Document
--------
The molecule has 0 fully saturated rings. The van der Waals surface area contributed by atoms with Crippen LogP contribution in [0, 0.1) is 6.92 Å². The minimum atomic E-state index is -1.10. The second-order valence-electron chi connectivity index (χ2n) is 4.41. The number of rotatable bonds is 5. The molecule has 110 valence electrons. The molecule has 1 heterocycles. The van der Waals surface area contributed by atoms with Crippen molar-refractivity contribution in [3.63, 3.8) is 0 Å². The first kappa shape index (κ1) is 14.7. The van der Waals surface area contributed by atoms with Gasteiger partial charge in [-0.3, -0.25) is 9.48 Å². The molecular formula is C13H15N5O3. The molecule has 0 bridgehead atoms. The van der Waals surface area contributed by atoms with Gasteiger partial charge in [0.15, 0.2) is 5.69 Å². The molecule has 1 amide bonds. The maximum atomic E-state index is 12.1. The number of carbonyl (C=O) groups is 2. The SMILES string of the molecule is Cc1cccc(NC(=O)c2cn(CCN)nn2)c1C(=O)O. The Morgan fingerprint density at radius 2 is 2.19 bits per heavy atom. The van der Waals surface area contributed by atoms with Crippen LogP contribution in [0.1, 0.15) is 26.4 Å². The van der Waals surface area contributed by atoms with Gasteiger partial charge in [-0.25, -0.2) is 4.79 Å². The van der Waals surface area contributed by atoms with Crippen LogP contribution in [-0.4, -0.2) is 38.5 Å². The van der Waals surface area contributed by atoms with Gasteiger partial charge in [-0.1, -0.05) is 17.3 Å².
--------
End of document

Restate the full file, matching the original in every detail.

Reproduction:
The molecule has 0 fully saturated rings. The van der Waals surface area contributed by atoms with Crippen LogP contribution in [0, 0.1) is 6.92 Å². The minimum atomic E-state index is -1.10. The second-order valence-electron chi connectivity index (χ2n) is 4.41. The number of rotatable bonds is 5. The molecule has 110 valence electrons. The molecule has 1 heterocycles. The van der Waals surface area contributed by atoms with Crippen molar-refractivity contribution in [3.63, 3.8) is 0 Å². The first kappa shape index (κ1) is 14.7. The van der Waals surface area contributed by atoms with Gasteiger partial charge in [-0.3, -0.25) is 9.48 Å². The molecular formula is C13H15N5O3. The molecule has 0 bridgehead atoms. The van der Waals surface area contributed by atoms with Gasteiger partial charge in [0.15, 0.2) is 5.69 Å². The molecule has 1 amide bonds. The maximum atomic E-state index is 12.1. The number of carbonyl (C=O) groups is 2. The SMILES string of the molecule is Cc1cccc(NC(=O)c2cn(CCN)nn2)c1C(=O)O. The Morgan fingerprint density at radius 2 is 2.19 bits per heavy atom. The van der Waals surface area contributed by atoms with Crippen LogP contribution in [0.1, 0.15) is 26.4 Å². The van der Waals surface area contributed by atoms with Gasteiger partial charge in [-0.25, -0.2) is 4.79 Å². The van der Waals surface area contributed by atoms with Crippen LogP contribution in [-0.4, -0.2) is 38.5 Å². The van der Waals surface area contributed by atoms with Gasteiger partial charge in [-0.1, -0.05) is 17.3 Å².